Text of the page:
© Jim Low
On my last trip to Victoria in July this year, I deliberately planned to spend the night in Benalla so I would have time to visit Stringybark Creek. This was the place where, on 26 October 1878, the Kelly gang, comprising Ned and Dan Kelly, Steve Hart and Joe Byrne, confronted a party of policemen who were out searching for them.
Sergeant Michael Kennedy and Constables Thomas Lonigan, Michael Scanlan and Thomas McIntyre had made camp in the vicinity of Stringybark Creek. The Kelly gang had a camp nearby at Bullock Creek. There they were gold mining and distilling whiskey in order to raise money to defend Ned’s mother in her upcoming court case. Obviously feeling under threat of discovery, it is believed that the bushrangers sought out the police with the initial intention of stealing their weapons and horses.
To drive to Stringybark Creek from Benalla in northern Victoria involves a twenty five kilometre round trip along some narrow, unsealed sections of a logging trail that ascends steeply into the Wombat Ranges. Recent rains made for a slower trip and I arrived at the creek around four o’clock in the afternoon. It was also late afternoon when three of the policemen were shot and killed by the Kelly gang.
Stringybark Creek is a place I have wanted to visit for a long time and I was excited at the prospect of my visit. Over the years I have sung songs, read books and poems, as well as watched documentaries and movies about the Kelly gang. But despite all this, I still felt I knew very little about what really happened at Stringybark Creek and why the events that occurred there are still remembered by many Australians.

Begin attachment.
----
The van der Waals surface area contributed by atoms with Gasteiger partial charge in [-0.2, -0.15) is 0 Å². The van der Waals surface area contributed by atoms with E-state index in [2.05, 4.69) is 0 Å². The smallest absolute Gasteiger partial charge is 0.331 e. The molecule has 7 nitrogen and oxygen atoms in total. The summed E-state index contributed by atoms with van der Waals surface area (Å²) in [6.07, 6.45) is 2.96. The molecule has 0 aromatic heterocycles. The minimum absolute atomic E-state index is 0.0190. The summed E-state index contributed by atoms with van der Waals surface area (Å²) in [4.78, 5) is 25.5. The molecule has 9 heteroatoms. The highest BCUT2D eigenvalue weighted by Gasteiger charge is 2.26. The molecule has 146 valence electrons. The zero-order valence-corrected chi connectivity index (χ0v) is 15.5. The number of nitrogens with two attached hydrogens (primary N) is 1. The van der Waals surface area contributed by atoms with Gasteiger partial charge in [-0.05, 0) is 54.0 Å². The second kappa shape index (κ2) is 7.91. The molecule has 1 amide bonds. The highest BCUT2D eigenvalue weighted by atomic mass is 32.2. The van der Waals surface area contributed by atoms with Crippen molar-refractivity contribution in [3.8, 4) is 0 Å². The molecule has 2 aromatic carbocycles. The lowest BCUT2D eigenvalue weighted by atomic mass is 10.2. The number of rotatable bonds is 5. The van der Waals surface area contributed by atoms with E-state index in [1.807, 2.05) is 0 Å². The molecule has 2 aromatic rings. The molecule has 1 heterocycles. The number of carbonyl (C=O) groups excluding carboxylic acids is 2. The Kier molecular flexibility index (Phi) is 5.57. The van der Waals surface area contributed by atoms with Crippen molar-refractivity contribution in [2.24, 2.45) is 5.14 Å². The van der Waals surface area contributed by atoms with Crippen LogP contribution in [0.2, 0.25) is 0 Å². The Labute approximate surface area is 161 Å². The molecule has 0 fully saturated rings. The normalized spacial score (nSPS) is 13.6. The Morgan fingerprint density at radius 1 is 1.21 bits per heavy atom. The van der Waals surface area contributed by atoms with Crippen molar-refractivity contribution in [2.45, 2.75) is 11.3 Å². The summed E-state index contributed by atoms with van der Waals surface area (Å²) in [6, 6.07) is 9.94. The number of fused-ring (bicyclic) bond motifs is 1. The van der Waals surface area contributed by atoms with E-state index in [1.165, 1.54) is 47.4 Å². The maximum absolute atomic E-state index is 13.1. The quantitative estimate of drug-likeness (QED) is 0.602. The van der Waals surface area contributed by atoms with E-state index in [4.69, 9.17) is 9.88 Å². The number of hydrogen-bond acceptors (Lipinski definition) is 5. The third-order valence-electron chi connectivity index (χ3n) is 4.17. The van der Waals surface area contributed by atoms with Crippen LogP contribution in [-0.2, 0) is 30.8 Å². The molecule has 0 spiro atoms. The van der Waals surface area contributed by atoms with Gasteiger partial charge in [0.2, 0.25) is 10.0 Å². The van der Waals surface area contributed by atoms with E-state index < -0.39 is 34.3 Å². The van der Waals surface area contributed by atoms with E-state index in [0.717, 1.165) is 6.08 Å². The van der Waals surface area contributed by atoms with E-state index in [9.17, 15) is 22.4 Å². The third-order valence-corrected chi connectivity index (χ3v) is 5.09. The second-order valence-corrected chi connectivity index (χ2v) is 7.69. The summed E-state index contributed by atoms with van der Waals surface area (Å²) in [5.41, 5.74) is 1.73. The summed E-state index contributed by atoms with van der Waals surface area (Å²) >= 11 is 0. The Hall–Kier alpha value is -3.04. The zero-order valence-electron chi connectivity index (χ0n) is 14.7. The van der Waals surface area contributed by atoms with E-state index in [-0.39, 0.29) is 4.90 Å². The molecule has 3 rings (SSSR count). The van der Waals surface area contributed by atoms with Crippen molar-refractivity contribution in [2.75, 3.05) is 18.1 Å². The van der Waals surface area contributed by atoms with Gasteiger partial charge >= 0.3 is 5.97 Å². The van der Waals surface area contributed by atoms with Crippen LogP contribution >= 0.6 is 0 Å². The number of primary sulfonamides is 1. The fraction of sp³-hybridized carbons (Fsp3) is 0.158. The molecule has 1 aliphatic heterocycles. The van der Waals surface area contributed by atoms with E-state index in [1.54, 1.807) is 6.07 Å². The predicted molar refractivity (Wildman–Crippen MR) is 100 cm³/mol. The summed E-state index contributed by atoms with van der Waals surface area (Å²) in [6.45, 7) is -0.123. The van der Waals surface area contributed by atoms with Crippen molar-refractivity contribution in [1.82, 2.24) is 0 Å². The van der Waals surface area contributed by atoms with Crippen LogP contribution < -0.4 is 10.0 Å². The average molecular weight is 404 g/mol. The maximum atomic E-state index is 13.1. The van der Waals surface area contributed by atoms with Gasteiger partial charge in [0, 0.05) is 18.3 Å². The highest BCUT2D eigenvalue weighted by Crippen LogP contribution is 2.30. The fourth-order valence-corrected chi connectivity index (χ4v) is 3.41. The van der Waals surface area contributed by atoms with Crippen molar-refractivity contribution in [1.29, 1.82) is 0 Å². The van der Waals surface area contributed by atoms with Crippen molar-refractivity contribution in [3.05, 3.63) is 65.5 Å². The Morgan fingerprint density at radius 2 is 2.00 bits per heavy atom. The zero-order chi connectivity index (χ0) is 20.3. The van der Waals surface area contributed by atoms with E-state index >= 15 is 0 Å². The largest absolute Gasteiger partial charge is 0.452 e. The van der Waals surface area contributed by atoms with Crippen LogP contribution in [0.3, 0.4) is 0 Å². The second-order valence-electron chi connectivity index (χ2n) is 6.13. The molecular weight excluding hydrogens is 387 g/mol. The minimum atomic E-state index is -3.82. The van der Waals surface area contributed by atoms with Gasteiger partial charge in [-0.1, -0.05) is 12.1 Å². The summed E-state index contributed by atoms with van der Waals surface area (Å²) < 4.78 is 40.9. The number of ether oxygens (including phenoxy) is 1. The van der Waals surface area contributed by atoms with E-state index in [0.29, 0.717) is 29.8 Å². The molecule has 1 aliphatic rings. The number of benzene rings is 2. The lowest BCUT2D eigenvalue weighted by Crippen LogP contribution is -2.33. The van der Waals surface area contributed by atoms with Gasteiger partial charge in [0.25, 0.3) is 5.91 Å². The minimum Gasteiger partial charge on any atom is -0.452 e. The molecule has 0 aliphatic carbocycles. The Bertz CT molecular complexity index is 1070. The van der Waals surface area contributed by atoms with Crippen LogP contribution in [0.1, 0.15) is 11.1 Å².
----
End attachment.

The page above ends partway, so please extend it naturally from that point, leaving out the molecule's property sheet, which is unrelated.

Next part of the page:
By visiting the site I hoped I would gain a little more knowledge of the Kelly narrative which now uncomfortably scrambles mythology and historical fact. The late historian Manning Clark always believed that one could learn more about historical events by visiting the places where they happened. Perhaps, I thought, my visit to Stringybark Creek would do this for me.
The scene at Stringybark Creek is quite secluded and very picturesque. Tall stringybark gums dominate the landscape and casually drape their long, bark strips across the bushland. While I was there bird cries, including the kookaburra, echoed sporadically along the valley. The dampness of the setting gave a stronger pungency to the bushland scents and made walking in places a rather slushy experience. The fading afternoon sunlight conjured up a cold, fragile beauty, edged with a lonely, melancholic sense of the place. As I left the creek to its night time rituals I was warmed by full sunlight still drenching the western descent of the ranges. It was as if I had just stepped from the canvas of a Frederick McCubbin painting.
Back at Benalla that night I reflected on my afternoon visit to Stringybark Creek. All those who survived the shootings interpreted what happened, giving their own version of events. The reliability of such accounts still remains uncertain. Many people loyal to Kelly always believed the fatal shots were fired in self-defence. I began to write the first lines of what would later become a song:
“I stood today at Stringybark Creek
Where those fatal shots were fired.”
In 1989 I was asked by the NSW Education Department to record some bushranging songs about the Kelly gang. They were included in some learning materials which supported the teaching of Jean Bedford’s book Sister Kate in high schools. One of the songs I recorded was Stringybark Creek, the words of which, according to John Manifold, were collected by W.J.Wye in the Strathbogie Ranges in the early 1890s. The song is often sung to a tune called “Paddy Fagan”. That was the version I sang and, although I like the tune, it does now seem rather inappropriate with its jaunty, light hearted feel.
Stringybark Creek is remote in its location. The tragic killing of three of the four policemen, shot by the bushrangers on that fateful afternoon, just over one hundred and thirty years ago, sits uncomfortably in the story of this hauntingly beautiful place. As a result of these deaths, Ned Kelly and his gang were outlawed and a large reward quickly placed on their heads. They would be hunted, as the song Stringybark Creek says, “like outlaw dingoes of the hills until the day they died”.
© Jim Low